I stop to admire water drops on leaves and walk away carefully, leaving them for others to appreciate.

The second book was Being the Change by Peter Kalmus. One of the important messages is that although we cannot save the world, we can still change it, and every action counts. Kalmus is a climate scientist who has slashed his CO2 emissions by ninety percent. He writes eloquently about the change in perspective that is necessary to temper global warming and speaks from his own experiences with meditation about how practicing can lead to greater equanimity. What if more people cultivated equanimity?

What both books have in common is the ethic of choosing not to take everything we can take. Just because something is possible doesn’t mean it should be done. Opting out is often a very good option. I don’t need to climb a mountain to appreciate its beauty and be changed by its presence.

Snow has already fallen in the Alps. In the valley where I am typing these lines, freezing temperatures were predicted. Instead of a dusting of frost on the grass, my observations early this morning revealed two magpies in a linden tree nearly devoid of leaves. It is darker longer, and the silence of evenings is intoxicating. Apples are at their peak of crispness; wool begs to be knit into sweaters.

May you choose not to take everything you can!

 

Dog Days

The dog days: how the ancient Greeks and Romans referred to the period of time when the star Sirius, thought to represent Orion’s dog, rose before the sun. It is mentioned in Homer’s The Iliad as the star of the harvest that boded ill and brought fever. The dies caniculares (Latin for dog days) are indeed upon us here in Austria. After a brief respite from this summer’s fourth official heat wave (or canicule, as the French would say, from the Latin canicula, “puppy”), the temperatures have gone up yet again. To beat the heat, I have been taking to the forest in St. Radegund.

Named after the sixth century saint, a poet and healer reported to have eaten nothing but legumes and green vegetables, St. Radegund is a small town at the foot of Mount Schöckl 15 km northeast of Graz. First settled in the sixth century, it became a popular spa town in the nineteenth century thanks to its radioactive springs.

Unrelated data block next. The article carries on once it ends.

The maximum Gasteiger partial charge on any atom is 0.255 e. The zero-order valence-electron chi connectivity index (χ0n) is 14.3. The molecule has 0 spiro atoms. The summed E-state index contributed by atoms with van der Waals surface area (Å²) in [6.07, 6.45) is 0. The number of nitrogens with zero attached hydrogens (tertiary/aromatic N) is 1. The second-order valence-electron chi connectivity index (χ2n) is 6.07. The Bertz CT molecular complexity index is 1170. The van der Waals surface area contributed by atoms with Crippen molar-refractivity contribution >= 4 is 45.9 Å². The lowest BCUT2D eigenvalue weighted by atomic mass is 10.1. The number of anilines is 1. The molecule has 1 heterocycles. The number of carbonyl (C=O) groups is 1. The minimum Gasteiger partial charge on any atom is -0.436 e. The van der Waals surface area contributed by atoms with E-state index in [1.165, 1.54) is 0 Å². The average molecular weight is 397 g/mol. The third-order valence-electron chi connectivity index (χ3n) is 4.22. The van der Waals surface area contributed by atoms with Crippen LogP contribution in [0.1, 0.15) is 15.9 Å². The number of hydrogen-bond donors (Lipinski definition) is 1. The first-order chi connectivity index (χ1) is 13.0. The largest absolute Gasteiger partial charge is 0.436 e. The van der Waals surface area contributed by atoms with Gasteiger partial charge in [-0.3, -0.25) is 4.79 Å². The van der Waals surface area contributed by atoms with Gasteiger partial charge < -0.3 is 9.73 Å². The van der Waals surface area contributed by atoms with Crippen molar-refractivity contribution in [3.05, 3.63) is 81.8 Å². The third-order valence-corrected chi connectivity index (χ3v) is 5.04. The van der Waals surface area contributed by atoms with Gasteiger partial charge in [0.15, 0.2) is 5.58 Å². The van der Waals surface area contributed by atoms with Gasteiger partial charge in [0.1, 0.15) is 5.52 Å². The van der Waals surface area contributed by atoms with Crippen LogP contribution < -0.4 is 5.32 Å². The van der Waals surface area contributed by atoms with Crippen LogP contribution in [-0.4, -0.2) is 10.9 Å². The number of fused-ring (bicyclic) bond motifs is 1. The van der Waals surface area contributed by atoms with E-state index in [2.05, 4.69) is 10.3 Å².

Many Hungarians came to take the waters, some of whom donated a statue of St. Elizabeth of Hungary to show their gratitude for being healed. This statue graces one of the springs along the “Ungarische Runde“, or Hungarian Walk. On this bench you can take a break from your stroll and contemplate the Hungarian Madonna.

The well-shaded Hungarian Walk continues through the woods, passing by numerous springs and Kneipp cure stations. Sebastian Kneipp was a Bavarian priest who healed himself of tuberculosis by bathing several times a week in the cold waters of the Danube. He developed the Kneipp cure, a form of water therapy that involves immersing the body in cold water to stimulate circulation as well as encouraging a whole foods diet, herbal treatments, fresh air, and movement (preferably barefoot). He also had a penchant for hand spun linen and hemp clothing instead of wool.

Since my normal body temperature is quite low, I shudder at the mere thought of a cold shower, but it has been so hot in the past few weeks that I have found myself wading through the Kneipp pool alongside the trail and dousing myself with fresh cold mountain water to cool off. Yes, a Kneipp cure makes good sense as soon as the temperature rises above 90° F / 32° C. Another favorite strategy of mine for keeping cool: ingesting copious amounts of raspberries, blueberries, and blackberries – all which can be found growing in the woods near St. Radegund. I think Father Kneipp would have probably approved.

The spring above is for the lazy (paresseux). I can only speculate why it is labelled in French although located in a German speaking area. Perhaps the Hungarian guests were all of a certain class whose education included learning French to be sophisticated? A heat wave is a good time to laze about and avoid activity as much as possible – perhaps on one of these wooden chairs.

It is incredible how much cooler the temperature is in the forest. How fortunate we are here in Austria, one of the few countries where the area of forested land is actually increasing. Nearly half of the country is covered with trees. Every second one cubic meter of wood grows, and more wood is produced than is harvested. As the climate becomes warmer, it is important to have places to take refuge where you can still enjoy being outside, breathing in fresh air, and drinking safe water.

Hope you have a nice spot where you can keep cool during the dog days!

Lenzingtide